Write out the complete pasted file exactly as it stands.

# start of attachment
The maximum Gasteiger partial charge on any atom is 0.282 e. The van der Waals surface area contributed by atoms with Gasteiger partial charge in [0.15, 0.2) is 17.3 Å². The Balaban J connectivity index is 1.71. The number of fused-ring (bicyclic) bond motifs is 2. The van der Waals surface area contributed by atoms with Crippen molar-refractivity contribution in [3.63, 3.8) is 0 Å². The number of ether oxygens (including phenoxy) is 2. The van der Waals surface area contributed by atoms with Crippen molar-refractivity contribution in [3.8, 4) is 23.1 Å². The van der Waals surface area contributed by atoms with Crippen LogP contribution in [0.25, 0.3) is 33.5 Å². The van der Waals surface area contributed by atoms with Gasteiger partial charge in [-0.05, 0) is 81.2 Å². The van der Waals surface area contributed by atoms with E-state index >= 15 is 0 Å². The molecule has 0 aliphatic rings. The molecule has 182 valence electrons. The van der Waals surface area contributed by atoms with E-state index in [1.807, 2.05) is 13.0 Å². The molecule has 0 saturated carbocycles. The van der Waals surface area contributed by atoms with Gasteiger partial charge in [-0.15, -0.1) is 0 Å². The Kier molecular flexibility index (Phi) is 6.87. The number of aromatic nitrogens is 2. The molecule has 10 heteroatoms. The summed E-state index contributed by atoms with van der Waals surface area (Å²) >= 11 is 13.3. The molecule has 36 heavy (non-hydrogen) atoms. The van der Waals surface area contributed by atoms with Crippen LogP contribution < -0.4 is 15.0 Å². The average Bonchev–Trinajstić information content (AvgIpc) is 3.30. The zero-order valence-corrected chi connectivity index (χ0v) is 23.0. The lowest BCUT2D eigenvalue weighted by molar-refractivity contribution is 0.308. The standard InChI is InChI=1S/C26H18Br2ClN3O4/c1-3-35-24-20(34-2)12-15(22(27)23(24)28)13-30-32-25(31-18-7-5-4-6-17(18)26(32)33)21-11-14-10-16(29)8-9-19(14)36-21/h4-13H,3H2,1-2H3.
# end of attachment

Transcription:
The maximum Gasteiger partial charge on any atom is 0.282 e. The van der Waals surface area contributed by atoms with Gasteiger partial charge in [0.15, 0.2) is 17.3 Å². The Balaban J connectivity index is 1.71. The number of fused-ring (bicyclic) bond motifs is 2. The van der Waals surface area contributed by atoms with Crippen molar-refractivity contribution in [3.63, 3.8) is 0 Å². The number of ether oxygens (including phenoxy) is 2. The van der Waals surface area contributed by atoms with Crippen molar-refractivity contribution in [3.8, 4) is 23.1 Å². The van der Waals surface area contributed by atoms with Crippen LogP contribution in [0.25, 0.3) is 33.5 Å². The van der Waals surface area contributed by atoms with Gasteiger partial charge in [-0.05, 0) is 81.2 Å². The van der Waals surface area contributed by atoms with E-state index >= 15 is 0 Å². The molecule has 0 aliphatic rings. The molecule has 182 valence electrons. The van der Waals surface area contributed by atoms with E-state index in [1.807, 2.05) is 13.0 Å². The molecule has 0 saturated carbocycles. The van der Waals surface area contributed by atoms with Gasteiger partial charge in [-0.15, -0.1) is 0 Å². The Kier molecular flexibility index (Phi) is 6.87. The number of aromatic nitrogens is 2. The molecule has 10 heteroatoms. The summed E-state index contributed by atoms with van der Waals surface area (Å²) >= 11 is 13.3. The molecule has 36 heavy (non-hydrogen) atoms. The van der Waals surface area contributed by atoms with Crippen LogP contribution < -0.4 is 15.0 Å². The average Bonchev–Trinajstić information content (AvgIpc) is 3.30. The zero-order valence-corrected chi connectivity index (χ0v) is 23.0. The lowest BCUT2D eigenvalue weighted by molar-refractivity contribution is 0.308. The standard InChI is InChI=1S/C26H18Br2ClN3O4/c1-3-35-24-20(34-2)12-15(22(27)23(24)28)13-30-32-25(31-18-7-5-4-6-17(18)26(32)33)21-11-14-10-16(29)8-9-19(14)36-21/h4-13H,3H2,1-2H3.